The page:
Maxwell defends upon the ground that the tender of thirty units was improper, as the contract called for delivery of forty units. Is this a valid defense? Explain.
Johnson, a manufacturer of air conditioning units, made a written contract with Maxwell to sell to Maxwell forty units at a price of $200 each and to deliver them at a certain apartment building owned by Maxwell for installation by Maxwell. Upon the arrival of Johnson’s truck for delivery at the apartment building, Maxwell examined the units on the truck, counted only thirty units, and asked the driver if this was the total delivery. The driver replied that it was as far as he knew. Maxwell told the driver that she would not accept delivery of the units. The next day, Johnson telephoned Maxwell and inquired why delivery was refused. Maxwell stated that the units on the truck were not what she ordered—that she ordered forty units, that only thirty were tendered, and that she was going to buy air conditioning units elsewhere. In an action by Johnson against Maxwell for breach of contract, Maxwell defends upon the ground that the tender of thirty units was improper, as the contract called for delivery of forty units. Is this a valid defense? Explain.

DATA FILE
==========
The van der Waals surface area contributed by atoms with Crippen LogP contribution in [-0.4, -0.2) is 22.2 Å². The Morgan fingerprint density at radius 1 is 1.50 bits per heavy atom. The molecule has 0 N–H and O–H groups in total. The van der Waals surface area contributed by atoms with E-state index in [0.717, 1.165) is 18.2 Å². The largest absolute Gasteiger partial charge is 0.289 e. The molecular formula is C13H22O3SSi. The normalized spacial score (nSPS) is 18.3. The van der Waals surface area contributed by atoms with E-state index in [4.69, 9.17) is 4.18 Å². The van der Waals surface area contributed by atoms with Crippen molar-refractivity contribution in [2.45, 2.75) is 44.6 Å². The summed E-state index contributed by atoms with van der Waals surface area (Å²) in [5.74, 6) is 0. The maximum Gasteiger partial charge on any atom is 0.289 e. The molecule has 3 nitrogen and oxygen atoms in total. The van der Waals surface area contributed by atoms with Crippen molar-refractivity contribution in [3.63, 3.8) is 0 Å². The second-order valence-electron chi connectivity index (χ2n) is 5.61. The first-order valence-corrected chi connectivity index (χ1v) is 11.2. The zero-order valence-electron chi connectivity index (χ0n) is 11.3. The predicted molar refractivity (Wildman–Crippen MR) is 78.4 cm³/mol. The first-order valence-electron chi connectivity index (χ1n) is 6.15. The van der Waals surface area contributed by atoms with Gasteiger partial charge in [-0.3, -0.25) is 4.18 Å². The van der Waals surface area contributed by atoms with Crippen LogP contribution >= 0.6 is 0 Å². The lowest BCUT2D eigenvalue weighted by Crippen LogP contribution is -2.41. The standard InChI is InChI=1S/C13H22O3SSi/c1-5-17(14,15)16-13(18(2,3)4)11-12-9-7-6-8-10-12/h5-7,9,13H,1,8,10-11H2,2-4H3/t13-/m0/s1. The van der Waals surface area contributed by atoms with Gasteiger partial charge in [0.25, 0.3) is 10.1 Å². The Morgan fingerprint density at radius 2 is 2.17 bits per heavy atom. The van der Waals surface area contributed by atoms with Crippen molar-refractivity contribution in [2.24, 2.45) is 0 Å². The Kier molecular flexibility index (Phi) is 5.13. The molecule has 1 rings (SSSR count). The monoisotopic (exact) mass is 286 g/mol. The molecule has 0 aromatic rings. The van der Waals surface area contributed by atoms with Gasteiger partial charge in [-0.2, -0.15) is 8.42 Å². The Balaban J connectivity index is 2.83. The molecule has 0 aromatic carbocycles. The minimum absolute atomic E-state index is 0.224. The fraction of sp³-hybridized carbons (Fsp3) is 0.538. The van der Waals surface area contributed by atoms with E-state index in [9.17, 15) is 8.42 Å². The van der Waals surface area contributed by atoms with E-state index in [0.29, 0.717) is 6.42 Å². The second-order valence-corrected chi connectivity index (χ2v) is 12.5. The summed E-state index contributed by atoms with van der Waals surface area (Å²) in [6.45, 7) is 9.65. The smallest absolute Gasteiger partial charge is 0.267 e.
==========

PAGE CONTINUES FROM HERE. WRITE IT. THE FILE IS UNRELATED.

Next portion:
In this case, the contract between both parties was for the delivery of forty units of Product AC. However, the dealer delivered only thirty units. As per the Perfect Tender Rule, the rejection of the delivery by Customer M will be treated as a valid action because the goods were not delivered as per the contract.
Customer M is correct as per the Perfect Tender Rule, the Customer M has the right to reject the delivery of goods if the delivery of the goods is not in accordance to the contract.